University clearing lots for expansion of campus
For the past 62 years, the home at 825 Bunting Ave. sat sandwiched in the established neighborhood near North Avenue as trees brushed the sky and local children grew up and moved away.
Now, the modest two-bedroom, 1,100-square-foot home may have a chance at a new life as the nearby Colorado Mesa University continues pressing westward.
Homes, the few churches and several businesses in the 45-acre parcel between Cannell Avenue and Seventh Street to the west are included in the university’s plan as properties to acquire. While 21 homes west of Cannell Avenue so far have been purchased as rentals or torn down, the Bunting Avenue home is the first that will be moved and reused instead of being demolished.
“It’s better to recycle it than to have it go to the dump,” said Tony Marsh, a contractor who is having the house moved to his lot at 1901 Grand Ave.
Indeed, the university is encouraging the practice of moving houses instead of having them torn down, said Derek Wagner, director of special projects and strategic initiatives for Colorado Mesa University.
“People can take these houses and find a way to reuse them,” Wagner said. “It’s sort of finding the right diamond in the rough to move.”
After its owner sold the home to the university, Marsh contacted the university about the possibility of moving it. The owner did not want to move the home, Wagner said.
It cost about $9,500 to move this particular home, said Bill Bailey, of Bailey House Movers. There are other considerations for moving homes such as asbestos and a home’s integrity.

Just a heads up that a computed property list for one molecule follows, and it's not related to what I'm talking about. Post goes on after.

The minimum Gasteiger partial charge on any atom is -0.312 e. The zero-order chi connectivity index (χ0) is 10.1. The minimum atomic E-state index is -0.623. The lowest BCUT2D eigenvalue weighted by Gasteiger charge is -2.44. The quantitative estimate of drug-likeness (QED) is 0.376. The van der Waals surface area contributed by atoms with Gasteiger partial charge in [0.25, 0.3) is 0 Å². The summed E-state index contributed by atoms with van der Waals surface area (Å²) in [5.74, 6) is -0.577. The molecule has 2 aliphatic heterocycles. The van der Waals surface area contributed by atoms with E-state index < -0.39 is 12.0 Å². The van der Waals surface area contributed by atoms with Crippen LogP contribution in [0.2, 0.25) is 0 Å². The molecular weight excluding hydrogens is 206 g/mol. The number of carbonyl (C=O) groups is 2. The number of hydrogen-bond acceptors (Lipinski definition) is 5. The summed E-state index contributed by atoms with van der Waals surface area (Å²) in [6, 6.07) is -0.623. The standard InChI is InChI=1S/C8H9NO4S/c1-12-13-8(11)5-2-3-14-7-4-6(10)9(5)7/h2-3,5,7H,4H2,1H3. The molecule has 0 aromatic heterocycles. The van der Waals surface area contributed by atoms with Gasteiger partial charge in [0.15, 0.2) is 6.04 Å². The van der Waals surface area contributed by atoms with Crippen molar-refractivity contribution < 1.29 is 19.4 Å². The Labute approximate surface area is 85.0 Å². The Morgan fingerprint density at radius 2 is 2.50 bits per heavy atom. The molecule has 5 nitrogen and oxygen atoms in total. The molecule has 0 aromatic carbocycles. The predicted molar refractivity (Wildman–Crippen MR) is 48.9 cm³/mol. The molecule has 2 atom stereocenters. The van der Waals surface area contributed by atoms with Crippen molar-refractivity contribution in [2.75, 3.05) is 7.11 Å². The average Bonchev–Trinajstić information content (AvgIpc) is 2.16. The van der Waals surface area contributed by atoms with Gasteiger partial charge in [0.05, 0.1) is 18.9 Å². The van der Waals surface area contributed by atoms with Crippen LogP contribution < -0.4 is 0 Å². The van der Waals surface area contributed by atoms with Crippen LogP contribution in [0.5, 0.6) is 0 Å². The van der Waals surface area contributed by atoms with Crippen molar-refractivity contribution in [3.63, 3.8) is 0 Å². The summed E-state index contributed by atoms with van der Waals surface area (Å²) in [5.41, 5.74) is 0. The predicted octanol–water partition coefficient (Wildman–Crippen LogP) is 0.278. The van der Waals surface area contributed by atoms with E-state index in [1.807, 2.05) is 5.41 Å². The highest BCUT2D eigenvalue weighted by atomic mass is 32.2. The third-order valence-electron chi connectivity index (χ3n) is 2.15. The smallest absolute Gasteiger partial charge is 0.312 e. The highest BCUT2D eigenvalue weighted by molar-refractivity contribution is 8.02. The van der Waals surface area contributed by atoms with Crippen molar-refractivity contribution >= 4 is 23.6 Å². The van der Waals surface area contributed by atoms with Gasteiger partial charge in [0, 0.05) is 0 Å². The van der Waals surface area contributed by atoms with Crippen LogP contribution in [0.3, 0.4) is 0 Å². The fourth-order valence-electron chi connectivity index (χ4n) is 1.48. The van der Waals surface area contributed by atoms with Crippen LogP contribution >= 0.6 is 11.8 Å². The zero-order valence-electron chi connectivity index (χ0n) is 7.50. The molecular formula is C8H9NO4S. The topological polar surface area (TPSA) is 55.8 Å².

Marsh said it will also cost more out-of-pocket money to refurbish the home with new heating, plumbing and siding and bringing it up to code. Yet, because he’ll be doing most of the work himself, relocating the home will cost less than building a home from scratch, Marsh said. Also, the older home will fit nicely in with the other 1950s-era homes in its new Grand Avenue neighborhood, Marsh said.
“A regular house is built within three to four months,” he said. “With this, you can have it up and running a lot quicker.”
Every case is different regarding homes that are sold to the university, Wagner said. Some homeowners, especially those who have remodeled recently, may negotiate to take fixtures, flooring, windows and other items along with them. Other homeowners do not want to recuperate any of a home’s interior. In those cases, Wagner said, groups such as Habitat For Humanity strip homes of all usable items before homes are demolished.
“We make sure that every house is picked completely clean,” Wagner said of homes before they are torn down.
To inquire about homes that may be available for relocation, call the university’s facilities services at 248-1465.